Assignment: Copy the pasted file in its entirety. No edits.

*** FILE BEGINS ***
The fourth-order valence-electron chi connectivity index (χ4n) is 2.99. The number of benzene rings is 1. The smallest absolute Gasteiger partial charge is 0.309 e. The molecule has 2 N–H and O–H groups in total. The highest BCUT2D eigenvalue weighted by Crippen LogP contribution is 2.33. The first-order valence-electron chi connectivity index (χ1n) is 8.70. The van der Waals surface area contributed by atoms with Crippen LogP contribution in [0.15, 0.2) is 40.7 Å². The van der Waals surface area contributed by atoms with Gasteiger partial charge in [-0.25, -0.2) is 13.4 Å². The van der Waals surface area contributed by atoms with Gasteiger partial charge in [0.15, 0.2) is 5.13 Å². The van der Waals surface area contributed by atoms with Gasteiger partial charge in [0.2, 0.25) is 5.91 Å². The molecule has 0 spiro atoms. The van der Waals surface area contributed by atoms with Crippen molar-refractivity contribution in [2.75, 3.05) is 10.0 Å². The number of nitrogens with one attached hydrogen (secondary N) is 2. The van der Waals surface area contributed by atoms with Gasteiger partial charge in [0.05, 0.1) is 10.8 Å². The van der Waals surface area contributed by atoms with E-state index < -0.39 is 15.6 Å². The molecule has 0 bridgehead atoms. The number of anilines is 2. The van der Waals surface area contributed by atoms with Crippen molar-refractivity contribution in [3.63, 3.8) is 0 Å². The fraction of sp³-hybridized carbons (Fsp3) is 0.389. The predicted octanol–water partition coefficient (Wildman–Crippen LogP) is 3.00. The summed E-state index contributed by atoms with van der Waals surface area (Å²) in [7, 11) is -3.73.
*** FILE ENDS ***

The fourth-order valence-electron chi connectivity index (χ4n) is 2.99. The number of benzene rings is 1. The smallest absolute Gasteiger partial charge is 0.309 e. The molecule has 2 N–H and O–H groups in total. The highest BCUT2D eigenvalue weighted by Crippen LogP contribution is 2.33. The first-order valence-electron chi connectivity index (χ1n) is 8.70. The van der Waals surface area contributed by atoms with Crippen LogP contribution in [0.15, 0.2) is 40.7 Å². The van der Waals surface area contributed by atoms with Gasteiger partial charge in [-0.25, -0.2) is 13.4 Å². The van der Waals surface area contributed by atoms with Gasteiger partial charge in [0.15, 0.2) is 5.13 Å². The van der Waals surface area contributed by atoms with Gasteiger partial charge in [0.2, 0.25) is 5.91 Å². The molecule has 0 spiro atoms. The van der Waals surface area contributed by atoms with Crippen molar-refractivity contribution in [2.75, 3.05) is 10.0 Å². The number of nitrogens with one attached hydrogen (secondary N) is 2. The van der Waals surface area contributed by atoms with Gasteiger partial charge in [0.05, 0.1) is 10.8 Å². The van der Waals surface area contributed by atoms with E-state index < -0.39 is 15.6 Å². The molecule has 0 bridgehead atoms. The number of anilines is 2. The van der Waals surface area contributed by atoms with Crippen molar-refractivity contribution in [3.63, 3.8) is 0 Å². The fraction of sp³-hybridized carbons (Fsp3) is 0.389. The predicted octanol–water partition coefficient (Wildman–Crippen LogP) is 3.00. The summed E-state index contributed by atoms with van der Waals surface area (Å²) in [7, 11) is -3.73.